I started a new job ... and a pandemic hit


The two most repeated phrases I’ve heard over the first several weeks of my internship are, “The office is not usually like this,” and, “You picked quite the week to start your job.” 

I heard it so many times, it became a formal greeting:

“Hi Lainie, how are you?” “I’m good. The office is usually not like this!”

I started my internship with Strategic Communications at Wichita State University on March 9, when COVID-19 was an epidemic. By the end of the week, it had turned into a full-blown pandemic.

In the midst of it I, Matthew Ferguson, was just trying to start a job.

When faced with challenges, my dad always says, “It builds character.” The idea is if we endure hardship, we will become better people. By “it” he is usually referring to something that inconvenienced him. Mine is COVID-19.

The virus has put our health at risk, and our response to it is unprecedented. Millions of Americans have lost their jobs and people are living more secluded than a hobbit.

If enduring hard times builds character, then I have enough to fill a Steven King Novel!

But I digress. I recognize that I am very blessed considering the circumstances. I thank God for that each and every day.

It is safe to say that the circumstances surrounding the start of my internship are unique and led to unusual challenges and opportunities.

Through my experiences, I’ve gained new perspectives on things I already knew.

  1. If you have a question, just ask! One of my first assignments was to create Academe for WSU News. Academe is a compilation of accolades, presentations, research, grants and obits. I was told that they needed to be formatted according to AP Style.

    I didn’t have a lot of practice with AP Style, so I needed to ask for a resource. I was hesitant at first because the office was scrambling to deal with COVID-19. “Well it was fun while it lasted,” I said, moping to the door with the sound of a sad violin playing softly in the background. That may have happened in an alternate universe, but not in ours.

    Instead, I asked for help and finished the assignment. If I hadn’t asked and had done poorly on the assignment, it would have been on me. COVID-19 may be a good excuse for hoarding toilet paper, but not for refusing to ask a question.
  2. Getting to know your team is worth the effort! I wanted to enjoy working with my team and that meant making friends. That didn’t take long because everyone was extremely kind and talkative. My desk was decorated with candy, office supplies and a “Welcome, Matt” sign (not to be confused with what you clean your shoes on). My co-workers introduced themselves and sustained conversations for long periods of time. As the week progressed, their kindness helped me build my confidence.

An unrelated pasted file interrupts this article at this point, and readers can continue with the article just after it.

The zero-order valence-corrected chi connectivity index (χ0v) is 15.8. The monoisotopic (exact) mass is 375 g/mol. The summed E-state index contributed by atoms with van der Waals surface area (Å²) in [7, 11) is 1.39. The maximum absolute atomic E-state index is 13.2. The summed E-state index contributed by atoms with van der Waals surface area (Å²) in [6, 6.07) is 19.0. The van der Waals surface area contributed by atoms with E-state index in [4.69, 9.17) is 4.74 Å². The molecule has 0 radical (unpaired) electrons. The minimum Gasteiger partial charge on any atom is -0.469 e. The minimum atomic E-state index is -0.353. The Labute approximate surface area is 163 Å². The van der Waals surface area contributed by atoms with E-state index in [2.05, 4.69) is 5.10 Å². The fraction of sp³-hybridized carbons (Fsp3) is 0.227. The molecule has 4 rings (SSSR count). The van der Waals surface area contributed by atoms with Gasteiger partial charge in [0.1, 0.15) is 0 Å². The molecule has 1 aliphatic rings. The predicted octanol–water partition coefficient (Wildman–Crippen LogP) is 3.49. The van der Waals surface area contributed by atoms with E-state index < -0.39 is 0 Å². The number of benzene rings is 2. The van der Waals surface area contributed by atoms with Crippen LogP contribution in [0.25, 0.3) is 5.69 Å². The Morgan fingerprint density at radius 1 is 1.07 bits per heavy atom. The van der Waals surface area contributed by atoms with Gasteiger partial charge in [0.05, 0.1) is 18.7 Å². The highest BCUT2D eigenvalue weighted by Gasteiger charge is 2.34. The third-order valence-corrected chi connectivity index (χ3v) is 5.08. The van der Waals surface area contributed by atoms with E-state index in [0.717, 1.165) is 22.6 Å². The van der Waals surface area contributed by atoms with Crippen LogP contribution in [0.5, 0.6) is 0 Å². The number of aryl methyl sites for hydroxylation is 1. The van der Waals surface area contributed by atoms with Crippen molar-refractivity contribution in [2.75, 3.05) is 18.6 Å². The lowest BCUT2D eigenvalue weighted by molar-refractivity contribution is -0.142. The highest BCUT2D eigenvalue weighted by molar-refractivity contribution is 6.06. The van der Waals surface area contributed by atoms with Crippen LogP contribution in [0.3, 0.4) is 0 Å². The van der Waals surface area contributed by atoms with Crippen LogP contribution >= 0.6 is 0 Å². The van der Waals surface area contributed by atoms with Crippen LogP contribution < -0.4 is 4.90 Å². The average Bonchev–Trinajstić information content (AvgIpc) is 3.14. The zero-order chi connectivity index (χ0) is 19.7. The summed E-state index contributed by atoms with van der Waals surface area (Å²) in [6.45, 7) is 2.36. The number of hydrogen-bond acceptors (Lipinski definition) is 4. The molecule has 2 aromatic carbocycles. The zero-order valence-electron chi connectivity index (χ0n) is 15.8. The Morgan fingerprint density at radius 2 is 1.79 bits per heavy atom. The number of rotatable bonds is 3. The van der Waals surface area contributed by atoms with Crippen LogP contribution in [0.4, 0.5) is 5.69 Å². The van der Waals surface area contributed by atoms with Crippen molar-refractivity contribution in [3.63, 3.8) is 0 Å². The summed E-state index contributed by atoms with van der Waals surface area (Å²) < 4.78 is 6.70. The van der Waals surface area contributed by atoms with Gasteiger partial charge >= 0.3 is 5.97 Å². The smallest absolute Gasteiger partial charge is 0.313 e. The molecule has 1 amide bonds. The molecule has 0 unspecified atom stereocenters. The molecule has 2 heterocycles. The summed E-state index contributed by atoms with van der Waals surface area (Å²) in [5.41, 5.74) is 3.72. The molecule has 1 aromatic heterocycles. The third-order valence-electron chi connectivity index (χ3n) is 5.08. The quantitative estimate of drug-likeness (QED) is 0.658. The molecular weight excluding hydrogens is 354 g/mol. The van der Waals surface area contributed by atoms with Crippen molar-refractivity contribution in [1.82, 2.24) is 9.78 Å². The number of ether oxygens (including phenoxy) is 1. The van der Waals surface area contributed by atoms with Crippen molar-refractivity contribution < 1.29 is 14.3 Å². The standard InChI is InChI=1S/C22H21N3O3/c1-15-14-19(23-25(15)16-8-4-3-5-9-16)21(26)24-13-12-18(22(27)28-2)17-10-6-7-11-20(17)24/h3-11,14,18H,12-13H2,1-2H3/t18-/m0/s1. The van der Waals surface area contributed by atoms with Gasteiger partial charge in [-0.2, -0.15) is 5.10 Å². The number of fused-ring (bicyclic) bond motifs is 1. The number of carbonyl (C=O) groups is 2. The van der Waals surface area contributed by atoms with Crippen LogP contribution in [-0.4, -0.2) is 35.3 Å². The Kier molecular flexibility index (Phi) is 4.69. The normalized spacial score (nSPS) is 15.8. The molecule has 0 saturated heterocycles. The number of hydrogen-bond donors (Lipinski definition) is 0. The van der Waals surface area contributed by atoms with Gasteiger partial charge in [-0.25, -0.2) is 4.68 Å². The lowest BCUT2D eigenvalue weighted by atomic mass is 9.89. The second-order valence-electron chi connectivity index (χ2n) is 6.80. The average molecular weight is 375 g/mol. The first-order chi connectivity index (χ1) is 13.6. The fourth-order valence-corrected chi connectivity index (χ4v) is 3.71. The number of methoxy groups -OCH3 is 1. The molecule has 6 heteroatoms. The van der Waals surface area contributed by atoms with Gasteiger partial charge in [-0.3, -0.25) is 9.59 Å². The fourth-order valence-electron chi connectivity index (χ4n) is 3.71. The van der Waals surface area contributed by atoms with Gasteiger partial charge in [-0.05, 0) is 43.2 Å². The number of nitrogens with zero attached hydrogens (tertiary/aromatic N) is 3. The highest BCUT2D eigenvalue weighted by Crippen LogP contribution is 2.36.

3. I had about a week with my team until we were told to work from home. I was frustrated because I enjoy interacting with people. I wondered if making friends was even worth the effort if I wasn’t ever going to see them again. Then I remembered my father’s words and I decided to think about ways I could positively approach this situation. Friendships are hard to maintain when you don’t experience life with them. To get around this hurdle, the interns Zoom each other. We discuss work, talk about our lives and share plenty of GIFs. We also chat regularly throughout the workday on Slack. I find that as I get to know everyone, the more enjoyable the job is. Don’t let COVID-19 stop you from maintaining relationships, because they add so much to your life.

Even after two weeks of consistent endurance, there is more character to develop. I’m still trying to figure out how to keep my social life from flatlining while not making myself or others sick. I have struggled to keep my work and home life separate.

A couple days ago I opened my laptop to Zoom with my team when I noticed the top of my head had been hijacked by Kramer hair! I’m sure you have experienced these struggles yourselves (even the Kramer hair), but always remember that time is a gift. It gives us an opportunity to endure or cower to hardship.

J.R.R. Tolkien put it beautifully in “The Fellowship of the Ring:”

“I wish it need not have happened in my time,” said Frodo.

“So do I,” said Gandalf, “and so do all who live to see such times. But that is not for them to decide. All we have to decide is what to do with the time that is given us.”

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